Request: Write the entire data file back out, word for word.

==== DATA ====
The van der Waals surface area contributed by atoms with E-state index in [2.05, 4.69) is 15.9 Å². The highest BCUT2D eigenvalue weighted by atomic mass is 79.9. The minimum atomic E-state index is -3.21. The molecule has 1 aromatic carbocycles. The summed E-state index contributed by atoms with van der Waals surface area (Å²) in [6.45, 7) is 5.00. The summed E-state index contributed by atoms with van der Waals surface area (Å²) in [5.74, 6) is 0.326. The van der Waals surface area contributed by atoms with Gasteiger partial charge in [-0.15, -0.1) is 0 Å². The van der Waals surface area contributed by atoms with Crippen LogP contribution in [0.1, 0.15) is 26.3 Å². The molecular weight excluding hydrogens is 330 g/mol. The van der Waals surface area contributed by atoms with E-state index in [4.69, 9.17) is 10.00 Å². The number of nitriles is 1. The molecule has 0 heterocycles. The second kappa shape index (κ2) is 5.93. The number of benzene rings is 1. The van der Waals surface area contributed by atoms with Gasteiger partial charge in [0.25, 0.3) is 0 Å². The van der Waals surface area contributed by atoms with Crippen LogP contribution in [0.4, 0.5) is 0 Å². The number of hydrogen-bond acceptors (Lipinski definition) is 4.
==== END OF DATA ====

The van der Waals surface area contributed by atoms with E-state index in [2.05, 4.69) is 15.9 Å². The highest BCUT2D eigenvalue weighted by atomic mass is 79.9. The minimum atomic E-state index is -3.21. The molecule has 1 aromatic carbocycles. The summed E-state index contributed by atoms with van der Waals surface area (Å²) in [6.45, 7) is 5.00. The summed E-state index contributed by atoms with van der Waals surface area (Å²) in [5.74, 6) is 0.326. The van der Waals surface area contributed by atoms with Gasteiger partial charge in [-0.15, -0.1) is 0 Å². The van der Waals surface area contributed by atoms with Crippen LogP contribution in [0.1, 0.15) is 26.3 Å². The molecular weight excluding hydrogens is 330 g/mol. The van der Waals surface area contributed by atoms with E-state index in [4.69, 9.17) is 10.00 Å². The number of nitriles is 1. The molecule has 0 heterocycles. The second kappa shape index (κ2) is 5.93. The number of benzene rings is 1. The van der Waals surface area contributed by atoms with Gasteiger partial charge in [0.25, 0.3) is 0 Å². The van der Waals surface area contributed by atoms with Crippen LogP contribution in [0.4, 0.5) is 0 Å². The number of hydrogen-bond acceptors (Lipinski definition) is 4.